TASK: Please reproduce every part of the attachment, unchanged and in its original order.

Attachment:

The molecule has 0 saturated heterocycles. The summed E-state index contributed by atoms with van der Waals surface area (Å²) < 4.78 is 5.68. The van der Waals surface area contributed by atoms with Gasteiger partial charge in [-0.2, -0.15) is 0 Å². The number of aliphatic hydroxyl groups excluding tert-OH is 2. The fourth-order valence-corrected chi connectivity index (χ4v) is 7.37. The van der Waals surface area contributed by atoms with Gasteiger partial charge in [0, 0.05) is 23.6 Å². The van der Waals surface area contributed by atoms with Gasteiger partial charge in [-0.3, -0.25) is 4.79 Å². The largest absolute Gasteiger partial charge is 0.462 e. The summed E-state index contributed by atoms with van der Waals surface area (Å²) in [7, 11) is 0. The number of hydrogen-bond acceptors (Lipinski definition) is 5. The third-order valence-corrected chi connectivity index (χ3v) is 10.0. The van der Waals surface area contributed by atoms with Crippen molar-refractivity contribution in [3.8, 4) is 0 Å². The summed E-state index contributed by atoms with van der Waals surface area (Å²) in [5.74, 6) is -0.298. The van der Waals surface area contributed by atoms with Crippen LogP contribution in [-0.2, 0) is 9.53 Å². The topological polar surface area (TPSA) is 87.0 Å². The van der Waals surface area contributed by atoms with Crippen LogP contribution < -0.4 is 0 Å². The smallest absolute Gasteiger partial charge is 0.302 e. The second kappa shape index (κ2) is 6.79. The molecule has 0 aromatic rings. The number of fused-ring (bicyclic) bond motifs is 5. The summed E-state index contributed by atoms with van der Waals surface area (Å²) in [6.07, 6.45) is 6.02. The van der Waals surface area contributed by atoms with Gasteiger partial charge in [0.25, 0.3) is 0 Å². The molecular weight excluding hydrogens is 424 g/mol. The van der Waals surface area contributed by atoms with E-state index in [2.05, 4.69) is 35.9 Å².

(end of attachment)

The molecule has 0 saturated heterocycles. The summed E-state index contributed by atoms with van der Waals surface area (Å²) < 4.78 is 5.68. The van der Waals surface area contributed by atoms with Gasteiger partial charge in [-0.2, -0.15) is 0 Å². The number of aliphatic hydroxyl groups excluding tert-OH is 2. The fourth-order valence-corrected chi connectivity index (χ4v) is 7.37. The van der Waals surface area contributed by atoms with Gasteiger partial charge in [0, 0.05) is 23.6 Å². The van der Waals surface area contributed by atoms with Gasteiger partial charge in [-0.3, -0.25) is 4.79 Å². The largest absolute Gasteiger partial charge is 0.462 e. The summed E-state index contributed by atoms with van der Waals surface area (Å²) in [7, 11) is 0. The number of hydrogen-bond acceptors (Lipinski definition) is 5. The third-order valence-corrected chi connectivity index (χ3v) is 10.0. The van der Waals surface area contributed by atoms with Crippen molar-refractivity contribution in [3.8, 4) is 0 Å². The summed E-state index contributed by atoms with van der Waals surface area (Å²) in [5.74, 6) is -0.298. The van der Waals surface area contributed by atoms with Crippen LogP contribution in [-0.2, 0) is 9.53 Å². The topological polar surface area (TPSA) is 87.0 Å². The van der Waals surface area contributed by atoms with Crippen LogP contribution < -0.4 is 0 Å². The smallest absolute Gasteiger partial charge is 0.302 e. The second kappa shape index (κ2) is 6.79. The molecule has 0 aromatic rings. The number of fused-ring (bicyclic) bond motifs is 5. The summed E-state index contributed by atoms with van der Waals surface area (Å²) in [6.07, 6.45) is 6.02. The van der Waals surface area contributed by atoms with Gasteiger partial charge in [0.25, 0.3) is 0 Å². The molecular weight excluding hydrogens is 424 g/mol. The van der Waals surface area contributed by atoms with E-state index in [2.05, 4.69) is 35.9 Å².